• 11 Hide
    eiskrystal , January 24, 2012 12:56 PM
    So..... how does it protect the connection points? Yknow, the bits most likely to allow water in.
  • 2 Hide
    Anonymous , January 24, 2012 1:16 PM
    From Liquipel’s terms of use:
    Liquipel is a unique coating that is meant to protect your electronic device from damage resulting from accidental and incidental exposure to water. WE NEVER SUGGEST OR RECOMMEND THAT YOUR DEVICE MAY COME IN CONTACT WITH WATER OR ANY OTHER TYPE OF LIQUID.
    So it's waterproof - but not for use in the water. Should be great for most of us.

    However, if you are a swimmer or want a true waterproof iPod, there are other companies out there that waterproof electronics. They are not as sexy, no NANO in the name, one example, Underwater Audio (www.underwater.com), uses an innovative process that waterproofs Apple’s iPod shuffle to a depth of over 100ft – designed specifically for swimmers it CAN definitely handle more than “accidental and incidental” exposure to water!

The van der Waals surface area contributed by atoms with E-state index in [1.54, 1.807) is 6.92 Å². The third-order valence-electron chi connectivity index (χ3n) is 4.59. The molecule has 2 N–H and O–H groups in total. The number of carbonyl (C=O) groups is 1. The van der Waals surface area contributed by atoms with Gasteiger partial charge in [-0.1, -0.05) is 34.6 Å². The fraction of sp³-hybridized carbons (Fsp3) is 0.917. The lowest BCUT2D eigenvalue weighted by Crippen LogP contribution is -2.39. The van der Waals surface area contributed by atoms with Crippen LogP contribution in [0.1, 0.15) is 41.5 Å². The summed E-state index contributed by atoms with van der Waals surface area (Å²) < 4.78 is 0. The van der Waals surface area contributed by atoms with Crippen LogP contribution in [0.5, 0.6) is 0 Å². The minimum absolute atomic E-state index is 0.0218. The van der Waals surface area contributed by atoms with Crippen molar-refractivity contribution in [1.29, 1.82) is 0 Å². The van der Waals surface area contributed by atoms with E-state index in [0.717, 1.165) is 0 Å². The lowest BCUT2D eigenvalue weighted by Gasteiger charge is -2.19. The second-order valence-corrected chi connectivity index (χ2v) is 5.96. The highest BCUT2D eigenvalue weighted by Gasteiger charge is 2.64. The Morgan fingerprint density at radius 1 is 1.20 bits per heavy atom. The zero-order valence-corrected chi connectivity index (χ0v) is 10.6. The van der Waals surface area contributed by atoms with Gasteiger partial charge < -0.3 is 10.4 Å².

• 3 Hide
    Motopsychojdn , January 24, 2012 1:16 PM
    I wondered that, obviously its non-conductive too, but I laughed at the disclamer at the end of the video,
    Moto
  • 3 Hide
    mrmaia , January 24, 2012 1:17 PM
    Awesome! Can it be applied to stuff other than electronics as well?
  • 8 Hide
    Lord Captivus , January 24, 2012 1:44 PM
    mrmaiaAwesome! Can it be applied to stuff other than electronics as well?